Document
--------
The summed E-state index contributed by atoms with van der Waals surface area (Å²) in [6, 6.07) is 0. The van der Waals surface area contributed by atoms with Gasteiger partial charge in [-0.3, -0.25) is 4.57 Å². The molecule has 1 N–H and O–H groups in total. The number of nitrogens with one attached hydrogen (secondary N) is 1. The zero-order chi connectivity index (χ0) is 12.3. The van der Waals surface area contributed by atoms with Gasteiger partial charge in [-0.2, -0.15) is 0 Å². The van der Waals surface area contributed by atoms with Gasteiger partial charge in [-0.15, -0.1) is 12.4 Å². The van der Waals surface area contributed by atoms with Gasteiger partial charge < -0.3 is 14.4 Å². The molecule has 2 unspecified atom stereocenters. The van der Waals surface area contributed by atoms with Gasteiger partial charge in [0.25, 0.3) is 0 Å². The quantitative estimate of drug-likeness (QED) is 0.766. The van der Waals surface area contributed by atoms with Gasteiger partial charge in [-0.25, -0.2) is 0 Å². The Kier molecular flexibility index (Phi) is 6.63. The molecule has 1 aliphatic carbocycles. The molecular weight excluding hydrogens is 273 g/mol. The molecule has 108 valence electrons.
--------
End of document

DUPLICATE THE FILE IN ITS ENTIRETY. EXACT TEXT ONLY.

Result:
The summed E-state index contributed by atoms with van der Waals surface area (Å²) in [6, 6.07) is 0. The van der Waals surface area contributed by atoms with Gasteiger partial charge in [-0.3, -0.25) is 4.57 Å². The molecule has 1 N–H and O–H groups in total. The number of nitrogens with one attached hydrogen (secondary N) is 1. The zero-order chi connectivity index (χ0) is 12.3. The van der Waals surface area contributed by atoms with Gasteiger partial charge in [-0.2, -0.15) is 0 Å². The van der Waals surface area contributed by atoms with Gasteiger partial charge in [-0.15, -0.1) is 12.4 Å². The van der Waals surface area contributed by atoms with Gasteiger partial charge < -0.3 is 14.4 Å². The molecule has 2 unspecified atom stereocenters. The van der Waals surface area contributed by atoms with Gasteiger partial charge in [0.25, 0.3) is 0 Å². The quantitative estimate of drug-likeness (QED) is 0.766. The van der Waals surface area contributed by atoms with Gasteiger partial charge in [-0.25, -0.2) is 0 Å². The Kier molecular flexibility index (Phi) is 6.63. The molecule has 1 aliphatic carbocycles. The molecular weight excluding hydrogens is 273 g/mol. The molecule has 108 valence electrons.